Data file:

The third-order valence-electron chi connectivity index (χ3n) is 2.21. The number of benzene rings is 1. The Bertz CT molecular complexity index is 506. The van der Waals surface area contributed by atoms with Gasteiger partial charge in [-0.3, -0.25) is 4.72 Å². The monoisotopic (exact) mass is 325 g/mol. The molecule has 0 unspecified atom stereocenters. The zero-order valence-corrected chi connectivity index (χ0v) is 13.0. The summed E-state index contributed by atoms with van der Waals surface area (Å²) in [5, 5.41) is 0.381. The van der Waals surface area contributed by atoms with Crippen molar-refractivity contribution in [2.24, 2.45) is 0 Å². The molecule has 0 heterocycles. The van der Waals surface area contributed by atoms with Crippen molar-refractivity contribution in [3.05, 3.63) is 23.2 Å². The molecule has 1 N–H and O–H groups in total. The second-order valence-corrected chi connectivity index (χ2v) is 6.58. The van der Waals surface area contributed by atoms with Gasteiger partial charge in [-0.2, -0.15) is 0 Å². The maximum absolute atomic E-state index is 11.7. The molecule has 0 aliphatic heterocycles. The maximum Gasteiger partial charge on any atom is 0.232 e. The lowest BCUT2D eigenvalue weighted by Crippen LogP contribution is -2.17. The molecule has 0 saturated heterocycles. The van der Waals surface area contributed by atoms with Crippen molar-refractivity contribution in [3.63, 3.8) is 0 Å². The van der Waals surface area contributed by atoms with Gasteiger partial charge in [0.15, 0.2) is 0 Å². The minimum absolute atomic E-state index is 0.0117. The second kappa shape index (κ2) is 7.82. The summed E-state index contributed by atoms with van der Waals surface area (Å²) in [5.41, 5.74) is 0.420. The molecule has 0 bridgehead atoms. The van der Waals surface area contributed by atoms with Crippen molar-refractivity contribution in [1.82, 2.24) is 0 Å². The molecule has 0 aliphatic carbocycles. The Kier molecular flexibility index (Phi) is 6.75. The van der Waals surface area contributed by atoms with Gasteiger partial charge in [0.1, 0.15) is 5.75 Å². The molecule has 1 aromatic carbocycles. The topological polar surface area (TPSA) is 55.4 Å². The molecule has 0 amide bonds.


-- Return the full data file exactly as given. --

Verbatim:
The third-order valence-electron chi connectivity index (χ3n) is 2.21. The number of benzene rings is 1. The Bertz CT molecular complexity index is 506. The van der Waals surface area contributed by atoms with Gasteiger partial charge in [-0.3, -0.25) is 4.72 Å². The monoisotopic (exact) mass is 325 g/mol. The molecule has 0 unspecified atom stereocenters. The zero-order valence-corrected chi connectivity index (χ0v) is 13.0. The summed E-state index contributed by atoms with van der Waals surface area (Å²) in [5, 5.41) is 0.381. The van der Waals surface area contributed by atoms with Crippen molar-refractivity contribution in [2.24, 2.45) is 0 Å². The molecule has 0 heterocycles. The van der Waals surface area contributed by atoms with Crippen molar-refractivity contribution in [3.05, 3.63) is 23.2 Å². The molecule has 1 N–H and O–H groups in total. The second-order valence-corrected chi connectivity index (χ2v) is 6.58. The van der Waals surface area contributed by atoms with Gasteiger partial charge in [-0.2, -0.15) is 0 Å². The maximum absolute atomic E-state index is 11.7. The molecule has 0 aliphatic heterocycles. The maximum Gasteiger partial charge on any atom is 0.232 e. The lowest BCUT2D eigenvalue weighted by Crippen LogP contribution is -2.17. The molecule has 0 saturated heterocycles. The van der Waals surface area contributed by atoms with Crippen molar-refractivity contribution in [3.63, 3.8) is 0 Å². The van der Waals surface area contributed by atoms with Gasteiger partial charge in [0.15, 0.2) is 0 Å². The minimum absolute atomic E-state index is 0.0117. The second kappa shape index (κ2) is 7.82. The summed E-state index contributed by atoms with van der Waals surface area (Å²) in [5.41, 5.74) is 0.420. The molecule has 0 bridgehead atoms. The van der Waals surface area contributed by atoms with Crippen molar-refractivity contribution in [1.82, 2.24) is 0 Å². The molecule has 0 aliphatic carbocycles. The Kier molecular flexibility index (Phi) is 6.75. The van der Waals surface area contributed by atoms with Gasteiger partial charge in [0.1, 0.15) is 5.75 Å². The molecule has 1 aromatic carbocycles. The topological polar surface area (TPSA) is 55.4 Å². The molecule has 0 amide bonds.